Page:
Hemodynamics in the Aorta and Pulmonary Arteries of Congenital Heart Disease Patients: A Mini Review

Lauren Johnston, Maria Boumpouli, Asimina Kazakidi*

*Department of Biomedical Engineering, University of Strathclyde, Glasgow, UK

Congenital heart disease, which affects more than one million newborns globally each year, contributes to an increased risk of cardiovascular disease and ultimately reduced life expectancy. Computational fluid dynamics (CFD) enables detailed, non-invasive characterization of complex physiological pressure and flow fields, thus improving our understanding of congenital heart disease hemodynamics.

In recent years, this has driven clinical decision-making, surgical planning, and the evaluation of innovative surgical techniques. In this mini review, CFD methods applied to the study of congenital abnormalities, with a focus on the aorta and pulmonary bifurcation, are discussed. The clinical relevance and future directions of CFD modelling are also reviewed.

Congenital Abnormalities of the Aorta and Pulmonary Bifurcation

Globally, an estimated 1.35 million newborns are diagnosed each year with congenital heart disease (CHD)1, defined as structural abnormalities of the heart, and/or great vessels, which are present from birth. The American Heart Association defines 21 malformations in the category of CHD2, ranging from minor lesions, such as bicuspid aortic valve (BAV), to severe, such as coarctation of the aorta (CoA) and tetralogy of Fallot (TOF). Congenital abnormalities of the aorta and pulmonary bifurcation contribute to an increased risk of cardiovascular disease and ultimately reduced life expectancy3-4.

Approximately 8% of CHD patients have coarctation of the aorta5, defined as a narrowing of the vessel which leads to an obstruction of blood flow. If symptomatic, surgical intervention is required to widen the aortic segment and long-term monitoring is essential due to the risk of hypertension and aneurysm formation. Furthermore, Tetralogy of Fallot, the most common cyanotic congenital heart disease, accounts for 6.1% of CHDs5. TOF patients are diagnosed with four cardiac defects: right ventricular hypertrophy, pulmonary stenosis, overriding aorta and ventricular septal defect, which require surgical intervention early in childhood. However, these patients are still at risk of needing further surgical treatment, particularly if pulmonary regurgitation and branch pulmonary obstruction are present6. The optimal timing for clinicians to treat pulmonary regurgitation and branch pulmonary obstruction is a challenge and requires improved understanding of the hemodynamic alterations in the pulmonary arterial bifurcation. In a recent publication by Boumpouli et al., 20207 (with title “Blood flow simulations in the pulmonary bifurcation in relation to adult patients with repaired tetralogy of Fallot”, Med Eng Phys 85:123-138), the underlying blood flow characteristics in the pulmonary trunk were studied using computational fluid dynamics methods7.

Computational Fluid Dynamics (CFD)

Blood flow simulations, using patient-specific geometries and boundary conditions, can improve our understanding of the underlying hemodynamics, strengthen the diagnostic potential, and enhance the possibility for personalized patient-specific medicine. This non-invasive method enables detailed characterization of complex physiological pressure and flow fields, and the computation of variables not measurable in-vivo. Increasingly complex models of arterial vessels have deepened our knowledge of the relationship between anatomical and hemodynamic factors related to the initiation and progression of cardiovascular diseases. Patient-specific and multi-scale models have enhanced prognostic capabilities and progressed towards customization in patient treatment. It is, therefore, unsurprising that computational fluid dynamics is increasingly applied to the study of CHD8-11.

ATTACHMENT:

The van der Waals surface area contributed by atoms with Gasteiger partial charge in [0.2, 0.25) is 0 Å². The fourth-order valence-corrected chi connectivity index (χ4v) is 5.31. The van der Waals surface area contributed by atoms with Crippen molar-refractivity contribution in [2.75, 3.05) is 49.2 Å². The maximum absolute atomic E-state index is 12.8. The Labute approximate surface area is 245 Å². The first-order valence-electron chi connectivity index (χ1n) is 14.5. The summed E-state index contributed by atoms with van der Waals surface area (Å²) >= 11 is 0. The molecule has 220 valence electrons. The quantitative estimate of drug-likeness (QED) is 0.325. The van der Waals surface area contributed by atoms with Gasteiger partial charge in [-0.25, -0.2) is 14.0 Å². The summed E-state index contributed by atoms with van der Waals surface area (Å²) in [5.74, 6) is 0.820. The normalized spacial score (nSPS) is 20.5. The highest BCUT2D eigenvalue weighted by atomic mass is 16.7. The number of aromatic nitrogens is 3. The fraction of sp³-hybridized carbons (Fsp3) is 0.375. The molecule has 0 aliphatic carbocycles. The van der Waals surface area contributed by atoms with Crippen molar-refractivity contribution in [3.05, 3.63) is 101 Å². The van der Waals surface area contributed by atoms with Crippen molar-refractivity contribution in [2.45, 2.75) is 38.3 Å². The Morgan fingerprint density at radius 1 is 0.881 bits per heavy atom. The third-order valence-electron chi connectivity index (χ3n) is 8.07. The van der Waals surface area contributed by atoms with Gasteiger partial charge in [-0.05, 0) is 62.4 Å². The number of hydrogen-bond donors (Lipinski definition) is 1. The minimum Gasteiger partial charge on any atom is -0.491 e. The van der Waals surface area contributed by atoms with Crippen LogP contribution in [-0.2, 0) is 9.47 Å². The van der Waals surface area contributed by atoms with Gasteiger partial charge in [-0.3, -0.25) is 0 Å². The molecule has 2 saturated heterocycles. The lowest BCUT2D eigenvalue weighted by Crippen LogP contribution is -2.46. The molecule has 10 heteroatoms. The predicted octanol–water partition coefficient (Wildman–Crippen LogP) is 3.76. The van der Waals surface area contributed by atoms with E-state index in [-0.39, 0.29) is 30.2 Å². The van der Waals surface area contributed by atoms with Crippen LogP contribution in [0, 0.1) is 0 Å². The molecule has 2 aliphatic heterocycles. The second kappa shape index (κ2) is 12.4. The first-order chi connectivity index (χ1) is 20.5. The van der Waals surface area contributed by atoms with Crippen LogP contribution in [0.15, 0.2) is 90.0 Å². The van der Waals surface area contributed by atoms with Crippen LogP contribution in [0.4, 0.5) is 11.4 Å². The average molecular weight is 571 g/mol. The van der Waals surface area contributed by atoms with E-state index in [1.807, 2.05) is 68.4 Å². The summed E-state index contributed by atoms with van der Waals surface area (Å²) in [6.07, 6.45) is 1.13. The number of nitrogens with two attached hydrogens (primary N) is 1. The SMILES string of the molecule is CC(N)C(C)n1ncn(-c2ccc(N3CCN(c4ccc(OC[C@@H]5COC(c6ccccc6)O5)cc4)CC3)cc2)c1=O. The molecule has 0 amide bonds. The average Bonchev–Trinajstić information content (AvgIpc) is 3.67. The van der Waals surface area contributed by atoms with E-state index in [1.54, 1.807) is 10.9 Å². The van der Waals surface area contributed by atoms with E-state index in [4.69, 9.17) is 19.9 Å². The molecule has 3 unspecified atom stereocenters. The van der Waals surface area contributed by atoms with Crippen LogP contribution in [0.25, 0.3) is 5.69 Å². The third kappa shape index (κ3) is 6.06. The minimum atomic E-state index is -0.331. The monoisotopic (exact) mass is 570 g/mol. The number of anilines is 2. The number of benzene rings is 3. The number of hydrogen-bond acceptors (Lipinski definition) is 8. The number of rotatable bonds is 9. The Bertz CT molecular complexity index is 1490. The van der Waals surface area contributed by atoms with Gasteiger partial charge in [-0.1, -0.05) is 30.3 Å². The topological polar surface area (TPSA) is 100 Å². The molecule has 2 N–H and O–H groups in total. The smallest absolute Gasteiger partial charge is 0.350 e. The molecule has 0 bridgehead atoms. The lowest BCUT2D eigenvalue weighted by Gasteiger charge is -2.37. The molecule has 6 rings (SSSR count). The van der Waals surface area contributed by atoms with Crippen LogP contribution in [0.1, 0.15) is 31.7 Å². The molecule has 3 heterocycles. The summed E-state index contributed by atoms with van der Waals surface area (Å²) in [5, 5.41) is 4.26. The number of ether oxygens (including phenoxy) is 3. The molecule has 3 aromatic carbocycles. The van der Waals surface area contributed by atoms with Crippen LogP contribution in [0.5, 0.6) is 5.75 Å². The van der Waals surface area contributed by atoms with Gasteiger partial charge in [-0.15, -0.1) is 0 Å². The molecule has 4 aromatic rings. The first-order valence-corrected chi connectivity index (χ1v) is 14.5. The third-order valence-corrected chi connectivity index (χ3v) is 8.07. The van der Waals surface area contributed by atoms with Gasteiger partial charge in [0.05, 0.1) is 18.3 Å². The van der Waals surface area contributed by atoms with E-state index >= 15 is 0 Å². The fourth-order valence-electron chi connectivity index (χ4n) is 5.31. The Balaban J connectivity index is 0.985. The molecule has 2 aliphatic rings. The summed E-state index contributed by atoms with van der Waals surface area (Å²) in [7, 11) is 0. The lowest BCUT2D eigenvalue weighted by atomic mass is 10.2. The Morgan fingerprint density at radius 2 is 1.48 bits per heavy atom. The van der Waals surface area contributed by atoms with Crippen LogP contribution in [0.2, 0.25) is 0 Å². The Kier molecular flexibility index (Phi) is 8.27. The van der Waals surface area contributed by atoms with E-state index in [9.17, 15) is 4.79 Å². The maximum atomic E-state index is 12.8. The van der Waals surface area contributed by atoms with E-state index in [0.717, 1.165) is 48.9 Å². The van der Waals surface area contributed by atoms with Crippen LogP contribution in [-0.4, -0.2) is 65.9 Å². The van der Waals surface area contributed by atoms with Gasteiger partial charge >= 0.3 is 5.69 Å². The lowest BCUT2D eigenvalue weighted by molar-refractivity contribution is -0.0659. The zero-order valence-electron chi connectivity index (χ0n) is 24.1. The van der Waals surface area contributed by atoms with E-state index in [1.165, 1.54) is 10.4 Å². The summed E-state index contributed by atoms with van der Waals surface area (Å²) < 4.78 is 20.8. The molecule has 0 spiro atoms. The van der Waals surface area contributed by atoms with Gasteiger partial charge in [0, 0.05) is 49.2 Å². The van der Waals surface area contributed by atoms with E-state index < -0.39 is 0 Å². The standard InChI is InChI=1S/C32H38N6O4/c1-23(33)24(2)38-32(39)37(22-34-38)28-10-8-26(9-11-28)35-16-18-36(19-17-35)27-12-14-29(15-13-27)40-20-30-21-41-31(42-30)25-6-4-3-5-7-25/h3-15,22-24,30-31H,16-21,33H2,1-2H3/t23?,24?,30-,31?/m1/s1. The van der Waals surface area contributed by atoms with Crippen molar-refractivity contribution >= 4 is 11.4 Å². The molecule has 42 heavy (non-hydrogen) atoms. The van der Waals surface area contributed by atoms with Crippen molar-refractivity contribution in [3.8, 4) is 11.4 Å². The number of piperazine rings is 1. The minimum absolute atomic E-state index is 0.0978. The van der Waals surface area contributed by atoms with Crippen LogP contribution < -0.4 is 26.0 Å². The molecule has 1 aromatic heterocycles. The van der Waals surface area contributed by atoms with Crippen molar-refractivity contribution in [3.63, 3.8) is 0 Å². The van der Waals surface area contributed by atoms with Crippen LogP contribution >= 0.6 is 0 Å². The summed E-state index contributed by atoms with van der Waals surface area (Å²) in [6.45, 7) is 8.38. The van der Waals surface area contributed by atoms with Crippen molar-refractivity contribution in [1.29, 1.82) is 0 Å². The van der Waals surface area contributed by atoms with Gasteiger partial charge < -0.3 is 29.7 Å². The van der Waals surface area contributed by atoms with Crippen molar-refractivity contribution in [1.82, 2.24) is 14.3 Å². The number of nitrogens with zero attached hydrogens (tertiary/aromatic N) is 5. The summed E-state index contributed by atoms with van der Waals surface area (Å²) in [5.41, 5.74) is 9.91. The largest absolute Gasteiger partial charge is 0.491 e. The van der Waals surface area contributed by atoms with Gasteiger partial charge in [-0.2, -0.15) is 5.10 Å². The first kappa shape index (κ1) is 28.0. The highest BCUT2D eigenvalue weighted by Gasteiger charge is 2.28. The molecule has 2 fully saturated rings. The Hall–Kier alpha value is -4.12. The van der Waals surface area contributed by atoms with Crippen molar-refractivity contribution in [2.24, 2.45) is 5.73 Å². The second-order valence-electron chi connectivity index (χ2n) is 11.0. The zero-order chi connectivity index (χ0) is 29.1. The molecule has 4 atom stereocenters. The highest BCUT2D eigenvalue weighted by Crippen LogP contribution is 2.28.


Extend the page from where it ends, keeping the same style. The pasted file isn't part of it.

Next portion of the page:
A computational fluid dynamic workflow can be broadly divided into three general steps: pre-processing (where the fluid domain is defined and discretized), processing (where the fluid problem is numerically solved), and post-processing (where the problem solution is visualized and analyzed) (Figure 112 details for the MR images can be found in13). For hemodynamics problems, the specific details of each step can be performed with a varying degree of patient-specificity, physiological accuracy and numerical complexity. In the pre-processing stage, the fluid domain can be one- (1D), two- (2D) or three-dimensional (3D), in the case of simplified geometries; zero-dimensional (0D, lumped-parameter models), assuming the circulatory system analogous to electric circuits to capture peripheral resistance, arterial compliance, impedance, and inertance14; reconstructed from clinical images, in the case of patient-specific geometries; or coupled, for example combining 0D with 3D flow analysis or with a solid domain for fluid-structure interaction. Although simplified, lower-order models can provide information about the general characteristics of the flow, including velocity and pressure, while also facilitate the investigation of various morphological parameters and boundary conditions7.